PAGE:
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Violence

A Girl and Her Gun: Violence

Thursday, June 7, 2012

Violence

I have been meaning to post this for a week or so, but I have been side tracked by other issues.  I think everything Bill posts is right on.  I learn a lot from him.  Take a look.

I think mindset is critically important, but I think doing is what makes the biggest impact.  As I have said before sitting around and writing all my issues on this blog is cathartic and makes me feel better, but it does nothing to help me heal.  I have to make changes and I have to do.  If I want to be safer I have to do more than read gun blogs and self defense books, I have to show up at the range and the gym.

I have received 2 kinds of emails since I got hurt in training..."I am so worried about you getting hurt, please stop" and "Thank you so much. After I was attacked I took the same kind for training and it helped, thank you, thank you, for sharing."  The last group doesn't need me to explain more, but the first group still needs a little more information.  I want to be clear...while I care about people, I don't care if they like or agree with my choices. I clearly reach a lot of people through this blog and helping others is very important to me, so if I can be more specific about why I do something to help others understand then I am happy to do it.

I know a guy who took a force on force training course.  No pads.  It was man on man, 2 on 1, 3 on 1, etc.  They were fighting from inside a car and in any number of odd positions.  He has a scar on his head from bashing against another person so many times and he still limps, 2 months later from a leg injury he though he was going to need surgery for.  I asked him if any women were in the class.  He said no.  He said the man teaching the course told him woman rarely sign up.  He also said generally many of the men signed up drop out after day one because they can't handle the intensity of the hard core training.   He tells that story again and again and not one person has suggested he is crazy.   I know 2 guys that skipped their boxing class because the week before the training was so intense they hadn't healed yet and were not ready to get back in the ring.  No one thought they were nuts for taking a week off or for returning 2 weeks later. When I was having a hard time with the idea of hitting another human being, I got comment after comment from guys who did similar training and said if they hesitated like I did, their instructor would have just hit them.  I know a lady who's instructor hits her in the face, no pads.  I know a kid, 19, who trains with a martial arts guy that hits him with boards in the arms and stomach again and again...no pads.  It's a "hardening" process that helps condition the body to both get used to the pain and increase tolerance for it.  You should see his bruises.

I think it is vitally important for people to train the way they fight and if I ever find myself on the ground again, I want to know how to fight my way out.  Statistic say the chances of me getting attacked again are pretty slim. The way I train I probably will never be selected a second time, but the numbers also say that most crime happens at night and in seclude areas, but mine happened in broad day light in the middle of a parking lot. I don't rely on numbers much.  I need to know beyond a shadow of a doubt that I am prepared to handle any situation that might confront me.  I have to know that I can win.  I have to do what I feel I need to do, so that while I live my normal life I am not scared and tense, but confident and relaxed.  I need to know that while I am out shopping with my daughter for her formal dress, I can keep her safe.  I need to rely on myself.  Not a single other person was in that parking lot that day to keep me from being attacked.  No cop, no husband, no trainer, no friend, no gun blogger, just me, my daughter and the bad guy. You already know how that ended.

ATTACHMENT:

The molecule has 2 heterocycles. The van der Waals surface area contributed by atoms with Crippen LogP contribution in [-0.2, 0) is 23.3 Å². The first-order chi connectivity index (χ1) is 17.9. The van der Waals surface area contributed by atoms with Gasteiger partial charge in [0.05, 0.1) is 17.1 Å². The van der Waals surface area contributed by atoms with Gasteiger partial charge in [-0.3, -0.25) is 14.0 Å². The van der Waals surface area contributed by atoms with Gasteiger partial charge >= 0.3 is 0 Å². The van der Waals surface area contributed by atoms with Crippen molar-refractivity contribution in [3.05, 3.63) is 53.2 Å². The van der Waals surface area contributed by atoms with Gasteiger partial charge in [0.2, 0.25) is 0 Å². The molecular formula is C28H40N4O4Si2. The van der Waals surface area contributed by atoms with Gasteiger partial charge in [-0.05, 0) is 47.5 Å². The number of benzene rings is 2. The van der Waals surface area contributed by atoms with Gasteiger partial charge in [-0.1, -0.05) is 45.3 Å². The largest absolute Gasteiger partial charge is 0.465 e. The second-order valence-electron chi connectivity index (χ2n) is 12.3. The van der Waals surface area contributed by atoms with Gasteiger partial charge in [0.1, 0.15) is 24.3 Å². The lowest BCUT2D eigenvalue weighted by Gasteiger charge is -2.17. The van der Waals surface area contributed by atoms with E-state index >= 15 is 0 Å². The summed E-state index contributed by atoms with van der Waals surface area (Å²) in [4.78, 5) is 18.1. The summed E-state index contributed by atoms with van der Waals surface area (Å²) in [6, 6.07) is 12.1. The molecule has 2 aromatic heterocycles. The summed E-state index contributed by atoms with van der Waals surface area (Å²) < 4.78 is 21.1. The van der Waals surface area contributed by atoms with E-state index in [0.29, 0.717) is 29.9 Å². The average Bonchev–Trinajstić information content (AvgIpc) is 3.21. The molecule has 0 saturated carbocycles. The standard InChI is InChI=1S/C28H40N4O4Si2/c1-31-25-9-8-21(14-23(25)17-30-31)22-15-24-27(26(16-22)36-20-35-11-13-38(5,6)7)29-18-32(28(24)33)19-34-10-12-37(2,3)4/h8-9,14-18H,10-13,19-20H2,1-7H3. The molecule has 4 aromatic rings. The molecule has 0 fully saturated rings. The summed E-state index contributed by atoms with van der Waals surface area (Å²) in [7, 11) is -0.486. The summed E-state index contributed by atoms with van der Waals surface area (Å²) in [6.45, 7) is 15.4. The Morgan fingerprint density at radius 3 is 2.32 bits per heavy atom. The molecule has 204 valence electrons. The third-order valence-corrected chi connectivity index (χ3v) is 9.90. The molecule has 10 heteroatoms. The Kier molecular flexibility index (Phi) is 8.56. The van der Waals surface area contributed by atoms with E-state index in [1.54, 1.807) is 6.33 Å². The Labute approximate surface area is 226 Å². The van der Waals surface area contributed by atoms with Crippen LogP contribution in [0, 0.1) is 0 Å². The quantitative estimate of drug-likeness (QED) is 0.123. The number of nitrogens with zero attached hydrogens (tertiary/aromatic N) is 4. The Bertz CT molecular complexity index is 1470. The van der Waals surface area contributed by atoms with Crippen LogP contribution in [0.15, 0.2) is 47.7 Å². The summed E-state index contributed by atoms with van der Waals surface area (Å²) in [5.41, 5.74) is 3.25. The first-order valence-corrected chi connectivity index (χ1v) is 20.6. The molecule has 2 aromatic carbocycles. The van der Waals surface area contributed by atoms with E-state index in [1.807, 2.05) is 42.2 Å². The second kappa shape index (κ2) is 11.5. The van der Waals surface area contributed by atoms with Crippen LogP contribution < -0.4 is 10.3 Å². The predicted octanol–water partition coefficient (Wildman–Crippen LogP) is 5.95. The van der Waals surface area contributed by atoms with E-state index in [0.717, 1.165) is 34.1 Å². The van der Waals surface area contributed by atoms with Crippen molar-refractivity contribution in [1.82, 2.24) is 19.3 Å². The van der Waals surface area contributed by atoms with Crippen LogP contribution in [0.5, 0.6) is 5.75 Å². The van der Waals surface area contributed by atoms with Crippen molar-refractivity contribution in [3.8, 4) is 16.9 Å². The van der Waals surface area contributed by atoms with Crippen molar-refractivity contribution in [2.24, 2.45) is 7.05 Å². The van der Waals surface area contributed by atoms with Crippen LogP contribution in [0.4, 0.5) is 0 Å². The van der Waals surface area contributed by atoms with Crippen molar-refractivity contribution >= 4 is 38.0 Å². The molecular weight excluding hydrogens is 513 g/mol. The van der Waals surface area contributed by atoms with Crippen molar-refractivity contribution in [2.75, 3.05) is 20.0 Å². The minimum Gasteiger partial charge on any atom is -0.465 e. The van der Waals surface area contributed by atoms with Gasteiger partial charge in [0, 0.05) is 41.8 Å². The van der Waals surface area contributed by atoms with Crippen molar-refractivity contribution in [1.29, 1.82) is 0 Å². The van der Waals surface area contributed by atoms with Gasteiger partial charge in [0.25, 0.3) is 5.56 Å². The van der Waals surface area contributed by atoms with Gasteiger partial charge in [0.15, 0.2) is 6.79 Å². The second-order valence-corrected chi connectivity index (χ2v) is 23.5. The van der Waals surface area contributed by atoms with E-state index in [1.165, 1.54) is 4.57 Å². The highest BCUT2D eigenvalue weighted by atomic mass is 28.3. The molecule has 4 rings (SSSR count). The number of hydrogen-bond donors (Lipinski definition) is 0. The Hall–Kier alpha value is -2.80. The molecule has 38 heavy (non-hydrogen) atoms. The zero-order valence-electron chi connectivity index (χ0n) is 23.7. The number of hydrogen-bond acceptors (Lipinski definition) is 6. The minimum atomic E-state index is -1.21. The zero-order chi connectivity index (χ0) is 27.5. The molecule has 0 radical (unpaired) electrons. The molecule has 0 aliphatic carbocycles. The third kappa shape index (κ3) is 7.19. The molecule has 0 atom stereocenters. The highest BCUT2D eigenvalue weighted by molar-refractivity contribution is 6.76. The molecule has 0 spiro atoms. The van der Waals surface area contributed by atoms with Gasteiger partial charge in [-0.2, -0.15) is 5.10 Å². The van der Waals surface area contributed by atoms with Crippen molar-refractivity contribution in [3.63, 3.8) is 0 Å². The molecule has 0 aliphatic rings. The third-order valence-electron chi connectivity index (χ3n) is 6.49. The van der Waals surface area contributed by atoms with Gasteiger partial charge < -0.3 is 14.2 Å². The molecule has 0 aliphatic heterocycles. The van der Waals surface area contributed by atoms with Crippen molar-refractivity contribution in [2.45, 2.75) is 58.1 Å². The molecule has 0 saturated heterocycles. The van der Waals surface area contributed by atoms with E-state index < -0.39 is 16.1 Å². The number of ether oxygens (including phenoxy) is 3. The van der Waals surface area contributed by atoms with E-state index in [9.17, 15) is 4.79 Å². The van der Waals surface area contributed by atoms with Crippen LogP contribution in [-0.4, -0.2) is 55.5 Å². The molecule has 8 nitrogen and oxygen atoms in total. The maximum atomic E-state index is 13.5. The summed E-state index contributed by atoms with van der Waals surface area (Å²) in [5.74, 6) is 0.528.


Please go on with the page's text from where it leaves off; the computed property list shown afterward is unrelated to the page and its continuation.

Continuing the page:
Probably not everyone needs to get their mind used to the idea of violence.  Probably not everyone needs to face some in order to deprogram their minds, but I do.  Of course after reading Colonial Grossman's book, there might be a few more out there like me than first thought. I can watch videos and I can read stories and I can listen to others share their experiences, but until I face it for myself, I won't know and it is massively important that inside my own being, I know.  I have to know because on the day I needed it, no one else will be there to tell me and no one else will have to live with the aftermath.

A few months ago, I never would have got involved.  At the end the author says, "It's time to be that person."  I have no idea if he was only talking to the men, but what if I am the only one there?  What if there isn't a big man or two to help her.  What if it is just me?  I know for sure before I started training that I would have been too paralyzed by fear and of getting hurt to help.  Avoiding pain and death would have kept me from even trying.  I also know for sure that regardless of the odds, there is no way I will stand by and watch another woman being victimized and not help, regardless of the risk.  The more trained I am the better prepared I will be if ever I need to defend myself or help another. The more training, the better the training, the more intense and diverse the training, the more I believe I will be able to do whatever I need to do.    That's the point of MY training.